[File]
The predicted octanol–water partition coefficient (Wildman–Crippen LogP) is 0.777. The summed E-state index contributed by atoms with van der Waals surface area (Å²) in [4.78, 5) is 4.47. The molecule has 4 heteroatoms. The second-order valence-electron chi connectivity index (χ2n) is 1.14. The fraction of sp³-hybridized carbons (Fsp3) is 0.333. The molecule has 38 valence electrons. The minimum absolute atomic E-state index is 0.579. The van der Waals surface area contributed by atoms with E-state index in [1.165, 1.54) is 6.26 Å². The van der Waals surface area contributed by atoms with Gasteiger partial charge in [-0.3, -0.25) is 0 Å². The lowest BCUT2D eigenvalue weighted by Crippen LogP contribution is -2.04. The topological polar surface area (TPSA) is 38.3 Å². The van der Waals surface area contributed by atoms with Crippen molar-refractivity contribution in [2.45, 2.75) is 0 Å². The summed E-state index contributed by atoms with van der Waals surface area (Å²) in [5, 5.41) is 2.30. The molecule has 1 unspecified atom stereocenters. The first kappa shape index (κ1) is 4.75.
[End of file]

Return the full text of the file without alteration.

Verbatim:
The predicted octanol–water partition coefficient (Wildman–Crippen LogP) is 0.777. The summed E-state index contributed by atoms with van der Waals surface area (Å²) in [4.78, 5) is 4.47. The molecule has 4 heteroatoms. The second-order valence-electron chi connectivity index (χ2n) is 1.14. The fraction of sp³-hybridized carbons (Fsp3) is 0.333. The molecule has 38 valence electrons. The minimum absolute atomic E-state index is 0.579. The van der Waals surface area contributed by atoms with E-state index in [1.165, 1.54) is 6.26 Å². The van der Waals surface area contributed by atoms with Gasteiger partial charge in [-0.3, -0.25) is 0 Å². The lowest BCUT2D eigenvalue weighted by Crippen LogP contribution is -2.04. The topological polar surface area (TPSA) is 38.3 Å². The van der Waals surface area contributed by atoms with Crippen molar-refractivity contribution in [2.45, 2.75) is 0 Å². The summed E-state index contributed by atoms with van der Waals surface area (Å²) in [5, 5.41) is 2.30. The molecule has 1 unspecified atom stereocenters. The first kappa shape index (κ1) is 4.75.